Now that we have a car, and with itchy feet because we are not travelling any longer and not seeing new things every day, we had planned a day taking the two mums over some of the country that my mum grew up in. We get away in good time and are on the road after breakfast about 10 am. First stop is to say 'hi' to Dad and check on his grave at the largest cemetery in Newcastel, the Sandgate Cemetery. All looks in good condition and it is hard to believe that it is almost 9 years since we lost him to Motor Neurone Disease. We pass by the graves of Mum's parents - George and Annie Stevens as well and it is nice and clean as well. They are not at all like the cemeteries that we saw so often in Europe, adjacent to the churches and filled with flowers growing on the plots. Here the cemeteries are sited on seperate land are are somewhat stark, just row on row on row of gravestones with little colour - I guess we are following somewhat the example set by the early English settlers.
So we push on, knowing that we want to cover quite a bit of territory today. Our next stop is at Bulahdelah, north on the Pacific Highway about 80 kms from Newcastle. There are major highways works underway around here with a bypass planned doe the town. But at the moment, we still pass through and there, in the same spot as he has had for the last 20 years or so is a cherry seller, next to one of the local petrol stations. We stop, eager to taste more of the amazing fruit that we have available to us here in Australia in summer and buy two half-kilo bags. One for Michael and I in the front of the car and another for the mums in the back. The next half hour or so is very quiet as we all stuff our faces. Gosh they are good. Thick and firm, they burst their juices into your mouth with the first bite, full of deep cherry flavour. Yu-um!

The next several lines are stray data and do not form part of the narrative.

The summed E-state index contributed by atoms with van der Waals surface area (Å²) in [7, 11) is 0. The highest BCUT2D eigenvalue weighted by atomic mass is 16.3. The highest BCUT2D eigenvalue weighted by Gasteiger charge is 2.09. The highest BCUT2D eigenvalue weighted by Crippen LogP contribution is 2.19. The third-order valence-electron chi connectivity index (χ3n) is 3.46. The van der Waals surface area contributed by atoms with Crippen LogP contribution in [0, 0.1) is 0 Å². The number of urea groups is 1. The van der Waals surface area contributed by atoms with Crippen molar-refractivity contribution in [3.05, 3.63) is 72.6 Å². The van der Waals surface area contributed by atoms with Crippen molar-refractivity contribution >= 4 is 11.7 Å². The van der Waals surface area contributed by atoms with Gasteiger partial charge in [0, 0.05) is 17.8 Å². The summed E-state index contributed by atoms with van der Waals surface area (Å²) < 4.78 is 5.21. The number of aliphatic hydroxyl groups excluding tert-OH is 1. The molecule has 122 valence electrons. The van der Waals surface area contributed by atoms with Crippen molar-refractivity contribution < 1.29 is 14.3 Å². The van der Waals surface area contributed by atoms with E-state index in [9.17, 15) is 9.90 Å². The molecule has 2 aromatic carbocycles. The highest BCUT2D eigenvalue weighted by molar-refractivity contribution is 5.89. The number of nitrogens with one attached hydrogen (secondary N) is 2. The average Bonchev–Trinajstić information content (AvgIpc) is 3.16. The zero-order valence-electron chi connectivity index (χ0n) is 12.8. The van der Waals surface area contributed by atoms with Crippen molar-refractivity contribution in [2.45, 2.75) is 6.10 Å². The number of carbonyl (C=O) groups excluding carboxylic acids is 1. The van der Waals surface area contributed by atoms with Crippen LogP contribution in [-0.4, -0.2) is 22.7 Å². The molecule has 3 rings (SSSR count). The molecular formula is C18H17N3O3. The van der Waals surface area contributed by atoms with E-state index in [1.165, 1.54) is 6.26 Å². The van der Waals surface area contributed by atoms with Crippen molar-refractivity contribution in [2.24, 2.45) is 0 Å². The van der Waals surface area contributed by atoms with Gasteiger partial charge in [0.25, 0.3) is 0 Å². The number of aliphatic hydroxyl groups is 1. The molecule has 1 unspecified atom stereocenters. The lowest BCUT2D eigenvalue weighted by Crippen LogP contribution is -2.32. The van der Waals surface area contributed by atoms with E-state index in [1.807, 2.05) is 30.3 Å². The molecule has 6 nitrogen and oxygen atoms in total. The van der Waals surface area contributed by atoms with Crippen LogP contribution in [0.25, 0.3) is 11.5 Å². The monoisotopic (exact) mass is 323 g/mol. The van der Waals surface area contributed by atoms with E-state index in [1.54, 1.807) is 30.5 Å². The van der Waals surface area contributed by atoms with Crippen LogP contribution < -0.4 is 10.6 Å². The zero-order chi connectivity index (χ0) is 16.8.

We leave the Pacific Highway and head on to The Lakes Way that will take us around the Myall and Smith Lakes system to reach Forster and Tuncurry where the lakes enter in to the ocean. Long known as caravanning beach holiday towns on the mid-north coast of New South Wales, these have grown to include many medium density holiday apartment complexes and all the mod-cons that the modern holiday maker seems to need - clubs, cinemas, shopping centres. But if you leave the main street in either of these twin towns that straddle the Wampoola River mouth where it connects with the draining Wallis Lake, connected by a bridge that is clowly sinking in to the sandy depths, then little has changed - there are streets and streets of holiday homes waiting for the arrival of the summer holidays, getting ready for their owner families who will spend much of the 6 - 8 weeks living a very casual beachside lifestyle. First time visitors to Foster-Tuncurry are usually amazed at the colour of the water that break out from the lakes under the bridge and out to sea. With a sandy base, this water is some of the clearest, bluest and aqua water that you see in this part of the country (you need a sandy base to get a blue river, when they have a mud or dirt base then it looks muddied).